News State Tasmania Missing Tasmanian gold miner’s survival unlikely
Updated:

Missing Tasmanian gold miner’s survival unlikely

tasmanian-mining
The small tightknit Queenstown mining community are continuing to hold out hope of a positive outcome. Photo: ABC
Share
Tweet Share Reddit Pin Email

Tasmanian police believe it is “highly unlikely” a missing miner survived a earth collapse at a gold mine on the west coast.

Inspector Shane Lefevre told reporters on Friday morning the amount of debris that had fallen into the collapsed section of the Henty Gold Mine, located 30 kilometres north of Queenstown, made it “highly unlikely that our missing miner has survived”.

“Our thoughts immediately have gone out to the family and friends. This community is a mining community and it’s very devastated at the moment,” he said.

The man, aged in his 40s and believed to be from the nearby town of Queenstown, was operating a loader on a night shift about 700 metres underground.

Images from the drone have shown the cabin of the loader is completely underneath large and small rocks.

PYBAR Mining Services CEO Brendan Rouse said it is too dangerous to send crews to that part of the mine for a recovery effort, as rock was still collapsing on Thursday night.

“We’ll come up with a plan of how we’re going to do it. But it won’t involve putting people into the unsafe area,” he said.

“The area is quite isolated within the mine. It’s quite a big mine. It’s safe for people to access the mine, but obviously not in the exact area.”

Crews used a drone with three-dimensional laser technology in the search for the man, who went missing during a nightshift on Wednesday.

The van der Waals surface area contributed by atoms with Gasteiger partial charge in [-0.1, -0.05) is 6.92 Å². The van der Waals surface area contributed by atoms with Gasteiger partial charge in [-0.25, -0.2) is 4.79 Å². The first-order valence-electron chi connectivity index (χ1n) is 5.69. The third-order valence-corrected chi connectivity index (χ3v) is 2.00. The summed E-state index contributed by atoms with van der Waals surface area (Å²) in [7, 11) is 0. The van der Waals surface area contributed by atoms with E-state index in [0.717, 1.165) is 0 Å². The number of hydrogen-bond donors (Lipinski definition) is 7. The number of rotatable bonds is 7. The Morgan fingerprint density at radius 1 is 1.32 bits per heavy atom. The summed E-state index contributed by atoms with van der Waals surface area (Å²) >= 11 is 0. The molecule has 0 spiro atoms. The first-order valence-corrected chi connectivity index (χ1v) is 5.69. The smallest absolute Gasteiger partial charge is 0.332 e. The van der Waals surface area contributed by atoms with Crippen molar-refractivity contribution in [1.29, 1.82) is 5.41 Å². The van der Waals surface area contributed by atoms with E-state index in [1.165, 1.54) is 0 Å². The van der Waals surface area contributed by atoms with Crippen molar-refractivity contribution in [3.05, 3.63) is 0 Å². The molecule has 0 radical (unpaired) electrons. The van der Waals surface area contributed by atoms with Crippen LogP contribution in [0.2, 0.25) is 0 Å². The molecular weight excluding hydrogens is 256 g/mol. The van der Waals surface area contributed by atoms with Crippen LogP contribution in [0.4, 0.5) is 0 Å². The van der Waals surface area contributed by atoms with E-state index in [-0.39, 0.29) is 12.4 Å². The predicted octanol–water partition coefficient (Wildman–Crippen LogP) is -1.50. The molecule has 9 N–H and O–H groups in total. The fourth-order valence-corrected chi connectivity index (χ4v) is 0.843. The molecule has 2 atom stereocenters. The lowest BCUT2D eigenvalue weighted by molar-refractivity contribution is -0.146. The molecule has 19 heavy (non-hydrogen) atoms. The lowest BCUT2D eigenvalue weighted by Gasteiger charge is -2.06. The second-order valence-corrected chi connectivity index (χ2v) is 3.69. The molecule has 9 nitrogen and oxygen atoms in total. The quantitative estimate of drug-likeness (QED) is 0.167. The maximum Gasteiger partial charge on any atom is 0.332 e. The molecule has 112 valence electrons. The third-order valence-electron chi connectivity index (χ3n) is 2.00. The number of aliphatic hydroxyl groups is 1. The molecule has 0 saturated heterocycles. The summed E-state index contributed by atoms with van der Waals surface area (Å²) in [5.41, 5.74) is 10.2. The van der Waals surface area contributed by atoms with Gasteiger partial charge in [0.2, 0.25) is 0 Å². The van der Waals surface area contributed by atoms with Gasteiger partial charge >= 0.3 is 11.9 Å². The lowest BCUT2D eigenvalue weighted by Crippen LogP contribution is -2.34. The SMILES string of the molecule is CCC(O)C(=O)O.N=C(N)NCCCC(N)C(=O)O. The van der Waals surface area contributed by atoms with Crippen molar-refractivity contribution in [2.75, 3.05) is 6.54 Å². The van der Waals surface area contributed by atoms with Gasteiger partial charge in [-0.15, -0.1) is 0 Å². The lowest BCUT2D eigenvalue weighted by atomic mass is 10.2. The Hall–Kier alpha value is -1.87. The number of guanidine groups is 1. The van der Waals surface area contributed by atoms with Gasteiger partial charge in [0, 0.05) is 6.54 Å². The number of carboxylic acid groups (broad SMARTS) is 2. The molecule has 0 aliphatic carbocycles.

Earlier, Mr Rouse said workers raised the alarm about 4am on Thursday when the man failed to make contact.

A section of collapsed dirt was discovered on Thursday where the man was working.

The ABC reported a team of about 20 people went back down the mine on Friday morning, with the first crew entering the mine about 6am.

AWU national secretary Daniel Walton told the ABC crews were now using a new drone that would build a 3D model of the site.

“We hope in the next couple of hours, once that analysis is done, we’ll be able to get a clear indication as to what the safety and what the footprint looks like from the accident,” he said.

Search teams gathered to review the footage from the drone in order to assess their next operational steps.

Fears for the man’s safety grew exponentially since colleagues of the worker raised the alarm when they couldn’t contact or find him.

The man was working in the lower levels of the mine in a loader, in an area which was a 20-minute descent, filling a truck on night shift, Mr Rouse said.

“Emergency services have been involved, Worksafe Tasmania and the mining inspector are also involved,” Tasmanian Premier Peter Gutwein told reporters on Thursday.

“At this stage I can’t say much more than that other than our thoughts and prayers are obviously with the missing worker, his family and the other workers.”

Production at the mine has ceased indefinitely.

Mr Rouse said there was no indication of a seismic event around when the rock collapsed.

-with AAP